It’s been a long while since we have had Ajay Devgn with us. We’ve had our differences. We’ve grown- the both of us - the Star, and Stardust. And in an act of grace and maturity, he quelled the troubled past in a single sentence. And so it is that we’re celebrating a homecoming of sorts today. Our version of Singham Returns. We’ve shared a long leg of our journey in the past, over good times and bad. So, we celebrate a reliving of those times and coming together in the future.
Ajay is an ‘old-world’ guy. We love it. His loyalties run deep. So photographer Jitu Savlani, who knows Ajay really well, stylist Shaahid Amir who really makes Ajay look like a clotheshorse, Ajay’s long-time team of make-up artist Harish and hair stylist from Aalim Hakim, and Parag D, his friend and colleague and relationship manager, and myself, who’s known Ajay since seemingly forever (we actually counted, and it was 22 years) got together to make an event of it. A suite at the airport Taj was the scene of action, procured by the good graces of Ashok D, these days my BFF. Esvee and Darius who bailed her out, were the digital crew. Nawaz was the picture of efficiency as he kept the food and other requirements rolling. Ajay was relaxed, having just returned from a Swiss holiday with Kajol and the kids. But as he strolled in, he grimaced – “I would have shifted the photoshoot. Just after a holiday is so not the right time. I need to tone up.” The man looked perfectly lean. I told him so. He looked at himself and said, “I gave up a lot of my regular food restrictions. So I’ve put on muscle, but also fat.” But, I tell him, if not on a holiday, when then was one to indulge in these guilty pleasures? “I know, still…” he leaves it hanging. He’ll be back in shape in no time. He has a two-month long shooting schedule coming up.
Ajay is Speedy Gonzalves or Action Jackson if you want to call him that. He promises that we’ll chat, just let him get the shoot out of the way. We had aimed for the sky, the sun and moon. We got all. He did change after change easily, effortlessly and with no stress felt by any of us there. Shahid had nailed the looks, Jeetu the hooks (for the pics), and Nawaz the cooks (the food was all perfect). Done in a record time of three hours, including talk time- this was all too good to be true. But yes, my new year’s wish was that 2017 be a year of benevolence. My first blessing was Ajay Devgn.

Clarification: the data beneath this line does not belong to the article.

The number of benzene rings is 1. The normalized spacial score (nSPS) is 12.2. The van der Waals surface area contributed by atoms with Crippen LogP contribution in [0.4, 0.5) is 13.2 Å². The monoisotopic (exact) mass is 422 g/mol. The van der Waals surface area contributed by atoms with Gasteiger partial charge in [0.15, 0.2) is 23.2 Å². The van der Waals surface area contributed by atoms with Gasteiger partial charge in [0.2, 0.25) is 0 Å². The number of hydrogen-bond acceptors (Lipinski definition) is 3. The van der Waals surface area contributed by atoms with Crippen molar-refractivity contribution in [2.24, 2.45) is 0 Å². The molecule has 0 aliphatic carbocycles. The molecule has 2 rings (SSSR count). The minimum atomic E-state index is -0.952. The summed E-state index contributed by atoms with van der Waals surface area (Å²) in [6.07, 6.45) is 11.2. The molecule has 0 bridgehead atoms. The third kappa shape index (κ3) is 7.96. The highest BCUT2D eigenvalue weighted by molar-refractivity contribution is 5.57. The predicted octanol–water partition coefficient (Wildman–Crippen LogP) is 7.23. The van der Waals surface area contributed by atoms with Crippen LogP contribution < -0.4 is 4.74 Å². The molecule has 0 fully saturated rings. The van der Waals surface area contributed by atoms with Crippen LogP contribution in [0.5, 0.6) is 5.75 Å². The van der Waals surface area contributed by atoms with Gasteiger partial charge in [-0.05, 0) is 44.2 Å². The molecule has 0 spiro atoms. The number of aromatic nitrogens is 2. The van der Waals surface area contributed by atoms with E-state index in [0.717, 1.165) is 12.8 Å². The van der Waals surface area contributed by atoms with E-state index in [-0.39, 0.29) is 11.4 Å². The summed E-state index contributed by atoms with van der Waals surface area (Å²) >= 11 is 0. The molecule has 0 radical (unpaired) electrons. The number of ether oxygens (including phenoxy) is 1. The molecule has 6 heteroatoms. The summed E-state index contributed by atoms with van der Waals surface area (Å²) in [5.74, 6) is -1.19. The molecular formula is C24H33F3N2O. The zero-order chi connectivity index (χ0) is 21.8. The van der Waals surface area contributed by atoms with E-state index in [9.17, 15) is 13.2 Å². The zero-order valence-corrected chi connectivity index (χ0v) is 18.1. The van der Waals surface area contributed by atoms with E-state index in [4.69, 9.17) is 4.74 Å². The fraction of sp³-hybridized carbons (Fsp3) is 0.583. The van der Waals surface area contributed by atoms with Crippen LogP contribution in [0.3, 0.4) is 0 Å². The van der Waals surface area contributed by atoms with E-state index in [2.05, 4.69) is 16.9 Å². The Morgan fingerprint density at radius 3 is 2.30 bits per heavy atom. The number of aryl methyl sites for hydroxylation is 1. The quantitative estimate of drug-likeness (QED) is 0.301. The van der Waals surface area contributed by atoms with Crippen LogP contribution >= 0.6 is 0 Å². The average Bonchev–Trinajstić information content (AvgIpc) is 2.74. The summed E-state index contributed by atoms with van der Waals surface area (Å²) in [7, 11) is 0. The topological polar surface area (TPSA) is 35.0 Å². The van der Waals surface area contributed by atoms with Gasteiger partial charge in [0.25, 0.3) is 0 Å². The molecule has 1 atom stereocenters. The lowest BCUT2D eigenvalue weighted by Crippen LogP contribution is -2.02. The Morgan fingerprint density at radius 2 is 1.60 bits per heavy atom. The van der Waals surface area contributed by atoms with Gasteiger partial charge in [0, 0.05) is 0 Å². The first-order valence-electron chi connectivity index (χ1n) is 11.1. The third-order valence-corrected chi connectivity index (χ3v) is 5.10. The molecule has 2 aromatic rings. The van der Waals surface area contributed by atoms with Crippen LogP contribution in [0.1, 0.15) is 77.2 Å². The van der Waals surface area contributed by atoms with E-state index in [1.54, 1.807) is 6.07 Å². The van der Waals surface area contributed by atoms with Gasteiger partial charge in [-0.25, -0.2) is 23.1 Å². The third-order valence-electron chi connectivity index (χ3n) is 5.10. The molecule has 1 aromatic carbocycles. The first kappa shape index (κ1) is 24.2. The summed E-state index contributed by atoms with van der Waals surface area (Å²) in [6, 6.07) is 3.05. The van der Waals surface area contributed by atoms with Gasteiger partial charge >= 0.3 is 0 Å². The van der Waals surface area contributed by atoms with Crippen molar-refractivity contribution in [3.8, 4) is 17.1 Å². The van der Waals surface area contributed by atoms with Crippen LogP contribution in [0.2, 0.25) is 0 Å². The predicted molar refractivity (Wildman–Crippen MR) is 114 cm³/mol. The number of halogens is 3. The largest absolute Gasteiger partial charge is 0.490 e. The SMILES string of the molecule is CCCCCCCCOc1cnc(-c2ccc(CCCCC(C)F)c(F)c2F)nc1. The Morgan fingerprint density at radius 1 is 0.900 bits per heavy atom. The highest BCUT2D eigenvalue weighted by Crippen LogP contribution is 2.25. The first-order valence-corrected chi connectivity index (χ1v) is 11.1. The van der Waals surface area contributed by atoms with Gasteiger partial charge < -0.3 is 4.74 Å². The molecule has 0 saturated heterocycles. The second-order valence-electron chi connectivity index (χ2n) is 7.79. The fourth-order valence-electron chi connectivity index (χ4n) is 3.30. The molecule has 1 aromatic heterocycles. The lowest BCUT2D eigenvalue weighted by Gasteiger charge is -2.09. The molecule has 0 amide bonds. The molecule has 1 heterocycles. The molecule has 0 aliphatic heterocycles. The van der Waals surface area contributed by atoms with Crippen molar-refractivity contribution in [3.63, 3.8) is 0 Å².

We started talking with the ease of old camaraderie. It was for Ajay, 25 years in this industry, give or take a year. Within that period, and so many films and phases, was there ever anything that he might have wanted to change in his career in the industry? Ajay has never been one for over thinking or overt emotional responses. His answer was succinct, coming after a moment’s thought. “Honestly, nothing exactly.” And what was the time he would call the most momentous time, a period or a phase? “I have taken no phase in my life very seriously. But when I say this to people, they don’t believe me. I think I have a very short memory. I forget about things. You tell me to recollect something from ten years back, it’s very tough for me to recollect.” And that’s the truth, as Ajay calmly says. He is possibly a master of letting go, simply because he doesn’t hold anything in his memory or heart. But, one was curious. Did that work for Ajay most times, or against him? His admission was, “It works for me, because if I am in a situation, it does not bring me down. You know, if I am on a high too, it does not let me get carried away.” That I will believe. Ajay won two National Awards for Zakhm and The Legend of Bhyagat Singh way back, early on in his career. Were the National Awards something to aspire for, or something that he aspired to achieve? Did it give him some kind of validation that he actively or otherwise sought? His answer is to be expected. It is all part of the same flow…. He says, “See, when you do a film, you start the film, and while you’re shooting and making a film, you don’t think about awards at all. You think about whether you are being honest to your work, is the character working, and stuff like that. Sometimes, when you’re working on a film, you know it’s like this film cannot win any award ever.” And he’s done films like that? My eyebrows ascend a tad. He’s nonchalant. “Of course, we all do, those typical commercial stereotype films. You do it because it’s interesting, we’re having fun, and the audience will love it. So it’s not always about the awards.” I add my two bit. Different hooks to go for different kinds of films? He grins, “Exactly, yes. And I had never thought in my life that for a Zakhm, I would get a National Award. That wasn’t the agenda at all at that time, we didn’t even think about that.” Going back to the memory, he says, “In fact, I remember I was in Austria shooting. It was early morning and I was sleeping. I got a call from Kajol and she told me, ‘You’ve got the National Award, and it’s just been announced.’ There is a time difference between here and there, and my reaction was ‘Okay, I’m sleeping right now. I’ll call you back in two hours.’ He laughs as he recalls this, continuing, “Then when I woke up, I called her up and I was like ‘Oh, okay.’ You never thought or anticipated that, or didn’t even know that it was coming your way. So that has always been the approach.” But that’s validation at a national level, which is different from fans validating his work. Was it not worth anything different? He demurs, “Of course, I respect that, and it gives you a nice high. You feel very nice when your work is recognised by the country’s highest authorities. It’s not something that you aspire for basically, it happens along the way. Because if you try to plan it and you think I want to do this film just to win a National Award, it’s not going to work. They just happen, you can’t plan them.”